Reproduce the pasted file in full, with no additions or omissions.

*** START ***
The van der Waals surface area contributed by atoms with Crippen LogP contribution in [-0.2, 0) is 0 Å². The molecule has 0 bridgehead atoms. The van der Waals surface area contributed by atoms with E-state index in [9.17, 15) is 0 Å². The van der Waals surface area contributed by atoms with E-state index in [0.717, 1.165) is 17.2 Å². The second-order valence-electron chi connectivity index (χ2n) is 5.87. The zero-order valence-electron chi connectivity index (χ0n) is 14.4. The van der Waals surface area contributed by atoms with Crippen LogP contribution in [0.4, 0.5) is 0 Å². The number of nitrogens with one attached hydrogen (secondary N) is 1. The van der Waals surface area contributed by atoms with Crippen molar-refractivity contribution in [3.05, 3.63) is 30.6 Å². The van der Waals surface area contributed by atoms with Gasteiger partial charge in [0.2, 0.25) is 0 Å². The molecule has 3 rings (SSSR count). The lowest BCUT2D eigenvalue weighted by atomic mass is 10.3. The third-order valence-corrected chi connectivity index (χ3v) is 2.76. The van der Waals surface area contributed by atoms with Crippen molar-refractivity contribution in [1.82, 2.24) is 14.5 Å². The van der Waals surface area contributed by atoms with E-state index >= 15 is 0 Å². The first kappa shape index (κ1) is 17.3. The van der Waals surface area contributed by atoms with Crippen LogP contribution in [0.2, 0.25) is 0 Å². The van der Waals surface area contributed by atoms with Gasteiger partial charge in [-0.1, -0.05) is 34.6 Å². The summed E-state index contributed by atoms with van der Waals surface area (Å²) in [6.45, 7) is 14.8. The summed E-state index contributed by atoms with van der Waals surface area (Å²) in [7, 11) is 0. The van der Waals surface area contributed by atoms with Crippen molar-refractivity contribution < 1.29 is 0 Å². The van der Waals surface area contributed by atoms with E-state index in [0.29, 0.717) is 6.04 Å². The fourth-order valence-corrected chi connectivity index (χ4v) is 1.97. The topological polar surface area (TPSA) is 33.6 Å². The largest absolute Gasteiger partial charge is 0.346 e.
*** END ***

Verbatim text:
The van der Waals surface area contributed by atoms with Crippen LogP contribution in [-0.2, 0) is 0 Å². The molecule has 0 bridgehead atoms. The van der Waals surface area contributed by atoms with E-state index in [9.17, 15) is 0 Å². The van der Waals surface area contributed by atoms with E-state index in [0.717, 1.165) is 17.2 Å². The second-order valence-electron chi connectivity index (χ2n) is 5.87. The zero-order valence-electron chi connectivity index (χ0n) is 14.4. The van der Waals surface area contributed by atoms with Crippen LogP contribution in [0.4, 0.5) is 0 Å². The number of nitrogens with one attached hydrogen (secondary N) is 1. The van der Waals surface area contributed by atoms with Crippen molar-refractivity contribution in [3.05, 3.63) is 30.6 Å². The van der Waals surface area contributed by atoms with Gasteiger partial charge in [0.2, 0.25) is 0 Å². The molecule has 3 rings (SSSR count). The lowest BCUT2D eigenvalue weighted by atomic mass is 10.3. The third-order valence-corrected chi connectivity index (χ3v) is 2.76. The van der Waals surface area contributed by atoms with Crippen molar-refractivity contribution in [1.82, 2.24) is 14.5 Å². The van der Waals surface area contributed by atoms with E-state index >= 15 is 0 Å². The first kappa shape index (κ1) is 17.3. The van der Waals surface area contributed by atoms with Crippen LogP contribution in [0.2, 0.25) is 0 Å². The van der Waals surface area contributed by atoms with Gasteiger partial charge in [-0.1, -0.05) is 34.6 Å². The summed E-state index contributed by atoms with van der Waals surface area (Å²) in [6.45, 7) is 14.8. The summed E-state index contributed by atoms with van der Waals surface area (Å²) in [7, 11) is 0. The van der Waals surface area contributed by atoms with Crippen molar-refractivity contribution < 1.29 is 0 Å². The van der Waals surface area contributed by atoms with E-state index in [0.29, 0.717) is 6.04 Å². The fourth-order valence-corrected chi connectivity index (χ4v) is 1.97. The topological polar surface area (TPSA) is 33.6 Å². The largest absolute Gasteiger partial charge is 0.346 e.